When a family of known size and composition can be 'placed' in a house whose history and description is also known, our understanding of the dynamics of family life is greatly enhanced. It is particularly helpful to be able to tie names of householders in 'cross-sectional' sources, such as tithe or rate lists, or the household listings from the 1695 'Marriage Duty' tax, to properties identifiable on contemporary maps and plans.
The 'People in Place' project study areas
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Early modern London's great size, complexity, and diversity effectively preclude a single study of the whole metropolis, and People in Place has proceeded by studying three areas, Cheapside, Aldgate, and Clerkenwell, each with a different developmental history, so that general trends can be distinguished from local characteristics.
Cheapside. The first area is a group of five city-centre parishes at the eastern end of Cheapside, including the parish of St Mary le Bow, with a combined area of 3 ha. Densely settled from the early middle ages, and with a population of c. 1,200 in 1550, the area was inhabited in the sixteenth and seventeenth centuries by retailers and merchants, whose large, comfortably-appointed houses rose to four or five stories. Smaller houses in the side streets housed artisans and craftsmen, especially makers and finishers of the clothing and textiles on sale in the main street shops. The population increased by up to 50 per cent by the time of the Fire. Households were on average large, often with several servants and high-status lodgers. After the Fire of 1666, which swept the whole area, houses were rebuilt on much the same lines as before, and reoccupied by a population of similar character, though at a slightly lower density. Histories of the properties in these five parishes was a keystone of the project's approach.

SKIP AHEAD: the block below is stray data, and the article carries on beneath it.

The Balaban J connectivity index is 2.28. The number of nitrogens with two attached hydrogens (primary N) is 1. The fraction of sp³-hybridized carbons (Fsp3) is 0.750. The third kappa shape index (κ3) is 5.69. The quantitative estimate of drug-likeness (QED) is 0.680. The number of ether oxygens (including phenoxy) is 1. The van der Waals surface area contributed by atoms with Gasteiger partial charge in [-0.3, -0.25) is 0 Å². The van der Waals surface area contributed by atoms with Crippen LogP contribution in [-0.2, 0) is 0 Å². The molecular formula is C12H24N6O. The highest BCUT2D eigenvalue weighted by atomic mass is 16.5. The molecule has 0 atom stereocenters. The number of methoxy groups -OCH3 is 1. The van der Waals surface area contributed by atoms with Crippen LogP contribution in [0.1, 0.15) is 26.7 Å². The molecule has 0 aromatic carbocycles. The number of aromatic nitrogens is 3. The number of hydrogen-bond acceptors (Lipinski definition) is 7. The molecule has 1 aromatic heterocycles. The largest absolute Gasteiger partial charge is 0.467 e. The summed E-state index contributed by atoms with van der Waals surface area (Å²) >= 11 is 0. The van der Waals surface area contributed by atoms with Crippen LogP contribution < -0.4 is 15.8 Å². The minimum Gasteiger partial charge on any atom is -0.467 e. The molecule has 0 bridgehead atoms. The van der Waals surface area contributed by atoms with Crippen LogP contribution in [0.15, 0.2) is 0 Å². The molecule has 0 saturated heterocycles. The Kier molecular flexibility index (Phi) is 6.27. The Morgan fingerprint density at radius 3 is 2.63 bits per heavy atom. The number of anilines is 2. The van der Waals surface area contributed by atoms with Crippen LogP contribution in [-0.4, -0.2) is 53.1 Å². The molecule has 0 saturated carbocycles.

Aldgate. The parish of St Botolph Aldgate, outside the city wall to the east, was much larger in area (29 ha) than the Cheapside parishes but was only partially built up before the sixteenth century. Part of the parish lay within the city boundary, forming the ward of Portsoken; the larger part lay in the county of Middlesex. Along with London's other inner suburbs, the area experienced enormous early modern population growth, from c. 1,500 in 1540 to at least 11,000 by 1640 and c. 21,000 by 1710. Although there was plenty of open space in 1540, by 1700 it was densely settled. The working population included artisans, labourers, sailors, and those employed in some semi-industrial processes such as soap- and alum-boiling.